Somehow more apartments are being built; and the forests are growing. Why or how they find people to fill them is beyond me. I believe the Chinese equivalent to Sisyphus is condemned to construct the same 30-floor apartment ad infinitum. After a while the forest thinned out and we returned to farmland with grey cement homesteads and neatly organised fields. Even the trees were modern. They grow in precise grids and none are more than 10 years old.

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A Tribute to China’s Rail Network

China High-speed train in China

A small but crisp tv screen protruded from the ceiling of the carriage. Sometimes it provided us with useful information; don’t smoke in the carriage, don’t make loads of noise. Periodically it showed a rousing tribute to the noble history of China’s rail network. In the first scene, a beautiful girl in neat uniform smiles next to a table of conductors’ hats. This is cut with shots of trains going over China’s mystical landscape.

Then a man in his 80s smiles benevolently and picks up his old communist-era cap. He looks at it with great meaning and begins to shine the star badge on the cap. Then he laughs in slow motion, dons his cap and proudly salutes something off-screen, presumably a large table of conductor hats.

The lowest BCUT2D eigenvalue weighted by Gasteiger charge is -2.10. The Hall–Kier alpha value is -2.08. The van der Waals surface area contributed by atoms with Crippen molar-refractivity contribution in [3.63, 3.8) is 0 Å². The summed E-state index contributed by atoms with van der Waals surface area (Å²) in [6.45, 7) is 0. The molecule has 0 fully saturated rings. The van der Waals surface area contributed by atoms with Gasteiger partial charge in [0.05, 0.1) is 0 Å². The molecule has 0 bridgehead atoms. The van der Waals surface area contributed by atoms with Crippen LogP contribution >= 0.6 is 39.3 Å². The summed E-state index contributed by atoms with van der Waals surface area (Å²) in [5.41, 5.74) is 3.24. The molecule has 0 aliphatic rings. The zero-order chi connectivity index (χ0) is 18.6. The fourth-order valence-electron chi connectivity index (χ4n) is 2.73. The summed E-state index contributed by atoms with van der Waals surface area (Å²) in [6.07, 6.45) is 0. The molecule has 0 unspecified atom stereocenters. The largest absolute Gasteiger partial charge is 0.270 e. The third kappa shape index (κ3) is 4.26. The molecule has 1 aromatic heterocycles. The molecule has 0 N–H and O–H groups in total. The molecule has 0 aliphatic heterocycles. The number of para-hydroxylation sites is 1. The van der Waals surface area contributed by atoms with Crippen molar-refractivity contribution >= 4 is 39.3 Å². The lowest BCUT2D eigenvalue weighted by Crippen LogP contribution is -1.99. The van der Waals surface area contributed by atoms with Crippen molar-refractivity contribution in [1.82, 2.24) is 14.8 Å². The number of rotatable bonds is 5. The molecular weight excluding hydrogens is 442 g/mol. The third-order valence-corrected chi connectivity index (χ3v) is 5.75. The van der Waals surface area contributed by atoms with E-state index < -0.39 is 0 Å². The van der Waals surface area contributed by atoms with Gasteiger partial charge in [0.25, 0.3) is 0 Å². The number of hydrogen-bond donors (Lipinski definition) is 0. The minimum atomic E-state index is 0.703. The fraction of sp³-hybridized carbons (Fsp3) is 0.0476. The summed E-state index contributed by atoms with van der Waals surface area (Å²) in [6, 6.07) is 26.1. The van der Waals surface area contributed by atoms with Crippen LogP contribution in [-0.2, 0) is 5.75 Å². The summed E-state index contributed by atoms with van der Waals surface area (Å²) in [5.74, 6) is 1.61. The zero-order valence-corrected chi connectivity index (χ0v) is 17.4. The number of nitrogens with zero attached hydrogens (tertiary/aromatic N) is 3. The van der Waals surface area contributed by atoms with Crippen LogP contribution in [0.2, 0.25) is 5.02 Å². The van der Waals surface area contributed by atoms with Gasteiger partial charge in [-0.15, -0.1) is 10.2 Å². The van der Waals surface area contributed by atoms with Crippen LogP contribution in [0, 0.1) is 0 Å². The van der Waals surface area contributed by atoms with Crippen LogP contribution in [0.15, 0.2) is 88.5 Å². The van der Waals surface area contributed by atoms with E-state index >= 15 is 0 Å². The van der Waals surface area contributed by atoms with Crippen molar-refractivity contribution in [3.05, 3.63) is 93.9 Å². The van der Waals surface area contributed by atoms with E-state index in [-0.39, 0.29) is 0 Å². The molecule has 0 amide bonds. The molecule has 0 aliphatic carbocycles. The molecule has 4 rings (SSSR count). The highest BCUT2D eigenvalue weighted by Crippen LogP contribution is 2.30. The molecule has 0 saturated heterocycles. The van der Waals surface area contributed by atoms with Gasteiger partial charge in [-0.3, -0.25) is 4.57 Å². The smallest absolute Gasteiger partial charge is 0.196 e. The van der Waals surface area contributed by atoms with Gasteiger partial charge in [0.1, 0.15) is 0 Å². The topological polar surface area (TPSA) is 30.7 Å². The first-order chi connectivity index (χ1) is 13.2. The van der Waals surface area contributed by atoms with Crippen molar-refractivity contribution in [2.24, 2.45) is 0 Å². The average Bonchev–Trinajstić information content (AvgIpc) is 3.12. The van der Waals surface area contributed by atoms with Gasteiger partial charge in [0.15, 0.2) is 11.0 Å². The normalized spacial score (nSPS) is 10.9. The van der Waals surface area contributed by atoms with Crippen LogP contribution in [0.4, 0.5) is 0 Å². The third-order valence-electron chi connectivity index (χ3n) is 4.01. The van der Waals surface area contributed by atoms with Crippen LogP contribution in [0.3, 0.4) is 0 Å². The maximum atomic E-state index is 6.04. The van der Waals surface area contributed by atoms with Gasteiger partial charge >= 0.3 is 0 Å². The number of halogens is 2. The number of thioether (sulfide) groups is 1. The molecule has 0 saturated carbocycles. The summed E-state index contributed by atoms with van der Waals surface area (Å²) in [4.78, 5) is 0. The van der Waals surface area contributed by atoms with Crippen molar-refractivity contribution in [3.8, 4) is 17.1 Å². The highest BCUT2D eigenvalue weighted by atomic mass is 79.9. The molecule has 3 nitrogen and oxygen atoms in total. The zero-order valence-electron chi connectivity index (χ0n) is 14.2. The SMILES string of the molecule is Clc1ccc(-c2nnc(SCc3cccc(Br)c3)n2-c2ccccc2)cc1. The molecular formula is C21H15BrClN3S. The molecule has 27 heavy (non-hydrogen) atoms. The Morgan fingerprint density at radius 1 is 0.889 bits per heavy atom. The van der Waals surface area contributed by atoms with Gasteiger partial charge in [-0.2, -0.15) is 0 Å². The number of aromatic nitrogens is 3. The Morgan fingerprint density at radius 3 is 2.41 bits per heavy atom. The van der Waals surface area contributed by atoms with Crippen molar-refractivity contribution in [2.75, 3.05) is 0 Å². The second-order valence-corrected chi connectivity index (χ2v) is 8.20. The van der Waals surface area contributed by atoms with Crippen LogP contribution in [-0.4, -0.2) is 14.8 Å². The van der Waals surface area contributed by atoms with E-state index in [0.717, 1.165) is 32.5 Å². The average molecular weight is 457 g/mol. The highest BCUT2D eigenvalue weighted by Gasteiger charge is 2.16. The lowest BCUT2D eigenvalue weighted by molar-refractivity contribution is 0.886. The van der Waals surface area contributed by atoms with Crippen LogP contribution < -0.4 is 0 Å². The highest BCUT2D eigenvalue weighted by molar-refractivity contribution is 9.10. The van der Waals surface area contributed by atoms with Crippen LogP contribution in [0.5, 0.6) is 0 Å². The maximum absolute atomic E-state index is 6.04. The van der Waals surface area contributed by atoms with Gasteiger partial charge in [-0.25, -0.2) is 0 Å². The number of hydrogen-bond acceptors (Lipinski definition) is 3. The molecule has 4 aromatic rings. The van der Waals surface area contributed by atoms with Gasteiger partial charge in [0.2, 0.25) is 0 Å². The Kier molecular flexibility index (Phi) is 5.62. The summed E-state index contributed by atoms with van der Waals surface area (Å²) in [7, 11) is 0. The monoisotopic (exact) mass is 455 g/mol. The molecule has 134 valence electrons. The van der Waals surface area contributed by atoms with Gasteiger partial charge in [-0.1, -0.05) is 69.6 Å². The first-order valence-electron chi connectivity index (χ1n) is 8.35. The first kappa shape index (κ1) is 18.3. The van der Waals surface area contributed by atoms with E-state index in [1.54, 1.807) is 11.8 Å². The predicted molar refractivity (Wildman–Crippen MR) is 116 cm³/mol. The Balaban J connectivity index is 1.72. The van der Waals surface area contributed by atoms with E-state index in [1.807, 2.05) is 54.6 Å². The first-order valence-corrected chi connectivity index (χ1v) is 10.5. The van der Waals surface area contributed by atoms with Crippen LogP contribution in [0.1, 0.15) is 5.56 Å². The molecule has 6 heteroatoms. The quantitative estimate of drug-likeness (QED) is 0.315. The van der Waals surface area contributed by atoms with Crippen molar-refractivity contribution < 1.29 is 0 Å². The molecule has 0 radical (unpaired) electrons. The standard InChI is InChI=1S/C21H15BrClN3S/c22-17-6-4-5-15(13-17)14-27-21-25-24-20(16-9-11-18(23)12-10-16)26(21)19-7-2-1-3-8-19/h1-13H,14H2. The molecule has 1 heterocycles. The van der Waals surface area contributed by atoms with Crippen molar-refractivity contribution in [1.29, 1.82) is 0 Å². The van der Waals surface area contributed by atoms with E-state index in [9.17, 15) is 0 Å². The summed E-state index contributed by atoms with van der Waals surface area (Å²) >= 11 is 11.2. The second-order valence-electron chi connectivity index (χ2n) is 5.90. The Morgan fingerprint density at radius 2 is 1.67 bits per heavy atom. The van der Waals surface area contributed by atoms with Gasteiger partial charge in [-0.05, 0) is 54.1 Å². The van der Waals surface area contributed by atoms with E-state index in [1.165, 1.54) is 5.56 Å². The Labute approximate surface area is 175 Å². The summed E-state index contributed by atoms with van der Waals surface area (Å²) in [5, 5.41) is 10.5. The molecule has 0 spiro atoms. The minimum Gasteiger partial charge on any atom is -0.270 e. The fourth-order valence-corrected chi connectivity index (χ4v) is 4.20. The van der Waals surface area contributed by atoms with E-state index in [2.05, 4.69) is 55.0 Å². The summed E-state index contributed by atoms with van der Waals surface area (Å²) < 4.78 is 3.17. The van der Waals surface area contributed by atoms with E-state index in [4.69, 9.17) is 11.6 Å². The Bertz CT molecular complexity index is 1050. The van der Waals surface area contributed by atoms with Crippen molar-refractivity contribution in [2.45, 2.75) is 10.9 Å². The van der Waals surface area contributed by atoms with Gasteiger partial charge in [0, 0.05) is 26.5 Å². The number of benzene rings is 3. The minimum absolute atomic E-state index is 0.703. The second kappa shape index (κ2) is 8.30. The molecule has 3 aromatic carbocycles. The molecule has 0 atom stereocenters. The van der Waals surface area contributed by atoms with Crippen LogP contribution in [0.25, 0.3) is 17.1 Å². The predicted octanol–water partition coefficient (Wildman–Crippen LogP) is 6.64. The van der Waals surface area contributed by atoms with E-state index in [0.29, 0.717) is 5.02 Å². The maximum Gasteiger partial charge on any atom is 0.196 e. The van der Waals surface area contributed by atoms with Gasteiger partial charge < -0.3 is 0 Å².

Book a train tour in china

The clip ends with a slow zoom on the metal badge of a railway worker’s cap. In my head Hans Zimmer’s soaring violins underpin the importance of this close up. Perhaps Sports Direct outlets in the UK could benefit from this kind of worker/customer encouragement.

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Feeding the Pale Monkey

The journey improved around Nanjing. Some of the kids became interested in this pale “monkey”. Monkey was what a guide at the Terracotta Warriors called Europeans, owing to our hairy arms. Under the supervision of their grandad, they presented me with some pig jerky, spiced pig meat, 5 melon jelly pots, meat flavour biscuits and some fish tofu. I scoffed it down in front of them, producing international this-is-delicious “mmmmmm”s; although I couldn’t face the fish tofu and slipped it into my bag.

In return, I gave the boys a British pound, a Hong Kong dollar and 1000 Vietnamese dong. The Vietnamese dong even caught the attention of the train attendants who rehearsed the translated English to ask where it was from. To converse with the two lads I used Google Translate which barely picked up their soft voices.

Their grandad smiled benignly at a distance as they brought me a carton of orange juice to wash down the various pork products. Throughout my short travels in China, I found that just when the otherworldliness and bleak dystopian modernity wore me down, the kindness of locals could restore my fighting spirit and remind me why I travelled all this way.

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Author Bio: Will Haslam is an eager global traveller and amateur writer.